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Quote:
Originally Posted by Wimbly View Post
Fig, while I would go as far in my acknowledgement of Hamas's 'struggle', I wasn't just taking Israel's side. In response to the post you made where Radgy asked what the Palestinians could do I added what is pretty much a mirror image of your conditions for the Israelis. That's what it would take: both sides to compromise.
I understand but you can't ask for the same conditions when considering the reality of the conflict. Palestine is not illegally occupying Israel, Palestine is not building illegal settlements in Israel, Palestine doesn't have a military and economic blockade on Israel and Palestine, contrary to Israel, is not opposing but embracing a diplomatic two-State solution.
Couple all of that with the fact Palestine is the only one of the two sides which has made concessions in regards to territory and the comparison is hardly valid my friend.
The conditions you mentioned have already been accepted by Palestine, that is to say a return to the '67 borders (as a matter of fact not just Palestine but the whole world including the US has been asking Israel to withdraw from the illegally occupied land and into the '67 borders), loss of even more Palestinian territory in favour of Israel, recognition of the State of Israel even when that includes Palestine giving more territory than established under the '67 borders and when Israel refuses to recognise a Palestinian State, going as far as punishing Palestine through sanctions and more illegal settlements when it dares ask for recognition at the UN as required for a two-State solution. The only pre-condition for the continued peace talks Palestine is putting on the table is for Israel to stop the construction of illegal settlements, which I'm pretty sure you'll agree is the least one could expect.

Last edited by figatova; 01-29-2013 at 12:48 PM.
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Old 01-31-2013, 12:10 AM   #55
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The poll question is biased.

Where's the option, Israel ceases to exist.
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Old 01-31-2013, 04:36 PM   #56
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The problem is the concept of government itself:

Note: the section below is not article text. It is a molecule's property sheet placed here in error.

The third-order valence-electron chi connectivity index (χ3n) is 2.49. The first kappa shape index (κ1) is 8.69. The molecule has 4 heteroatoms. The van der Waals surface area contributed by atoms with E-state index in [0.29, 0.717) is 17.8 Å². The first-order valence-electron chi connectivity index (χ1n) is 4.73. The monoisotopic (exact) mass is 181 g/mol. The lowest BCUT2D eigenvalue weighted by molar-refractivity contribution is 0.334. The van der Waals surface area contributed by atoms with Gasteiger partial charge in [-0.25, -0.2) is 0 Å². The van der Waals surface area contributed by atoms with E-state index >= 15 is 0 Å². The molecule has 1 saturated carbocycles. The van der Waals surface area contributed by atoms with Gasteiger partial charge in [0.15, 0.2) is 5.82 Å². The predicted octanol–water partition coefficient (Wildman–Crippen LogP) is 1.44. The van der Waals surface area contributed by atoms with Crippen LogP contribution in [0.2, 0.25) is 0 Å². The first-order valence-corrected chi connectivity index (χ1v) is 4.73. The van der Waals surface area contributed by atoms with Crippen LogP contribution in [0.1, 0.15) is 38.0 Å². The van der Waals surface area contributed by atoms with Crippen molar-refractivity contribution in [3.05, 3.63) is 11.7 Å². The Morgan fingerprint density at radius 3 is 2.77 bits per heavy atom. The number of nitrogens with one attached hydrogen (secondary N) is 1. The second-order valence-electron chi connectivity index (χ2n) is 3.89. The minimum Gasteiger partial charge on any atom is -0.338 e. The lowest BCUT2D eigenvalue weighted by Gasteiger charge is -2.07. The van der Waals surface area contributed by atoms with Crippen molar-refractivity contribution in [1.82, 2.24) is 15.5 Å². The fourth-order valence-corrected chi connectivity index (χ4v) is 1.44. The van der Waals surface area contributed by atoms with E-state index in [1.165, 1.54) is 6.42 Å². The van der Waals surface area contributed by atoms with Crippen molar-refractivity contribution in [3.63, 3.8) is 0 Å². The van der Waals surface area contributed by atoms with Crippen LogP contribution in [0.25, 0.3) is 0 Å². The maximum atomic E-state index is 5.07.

http://mises.org/daily/3285/
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Old 02-06-2013, 04:28 PM   #57
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Originally Posted by seanjo View Post
Sorry I can't "debate" with this Islamic clown anymore...
He showed you a map, and your response is.

"my head feels nice in sand"


Awesome. Though you should shave your asshole, or not bend over at all. That is horrifying.
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Old 02-12-2013, 05:31 AM   #58
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Originally Posted by beuwolf88 View Post
The poll question is biased.

Where's the option, Israel ceases to exist.
Yes indeed it is biased.
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Old 04-14-2013, 02:36 AM   #59
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First of all, I want to get one thing out of the way. The Israeli military and civilians in the West Bank are not illegal under international law:


Quote:
Article 80 of the UN Charter preserves intact all the rights granted to Jews under the Mandate for Palestine, even after the Mandate’s expiry on May 14-15, 1948. Under this provision of international law (the Charter is an international treaty), Jewish rights to Palestine and the Land of Israel were not to be altered in any way unless there had been an intervening trusteeship agreement between the states or parties concerned, which would have converted the Mandate into a trusteeship or trust territory. The only period of time such an agreement could have been concluded under Chapter 12 of the UN Charter was during the three-year period from October 24, 1945, the date the Charter entered into force after appropriate ratifications, until May 14-15, 1948, the date the Mandate expired and the State of Israel was proclaimed. Since no agreement of this type was made during this relevant three-year period, in which Jewish rights to all of Palestine may conceivably have been altered had Palestine been converted into a trust territory, those Jewish rights that had existed under the Mandate remained in full force and effect, to which the UN is still committed by Article 80 to uphold, or is prohibited from altering.

As a direct result of Article 80, the UN cannot transfer these rights over any part of Palestine, vested as they are in the Jewish People, to any non-Jewish entity, such as the “Palestinian Authority.” Among the most important of these Jewish rights are those contained in Article 6 of the Mandate which recognized the right of Jews to immigrate freely to the Land of Israel and to establish settlements thereon, rights which are fully protected by Article 80 of the UN Charter.
This one relates to the oft-quoted UN Resolution 242. This was part of the 1991 New Republic articles with one of the architects of the resolution:


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Assuming the Middle East conference actually does take place, its official task will be to achieve peace between Israel and its Levantine neighbors in accordance with Security Council Resolutions 242 and 338. Resolution 242, adopted after the Six-Day War in 1967, sets out criteria for peace-making by the parties; Resolution 338, passed after the Yom Kippur War in 1973, makes resolution 242 legally binding and orders the parties to carry out its terms forthwith. Unfortunately, confusion reigns, even in high places, about what those resolutions require.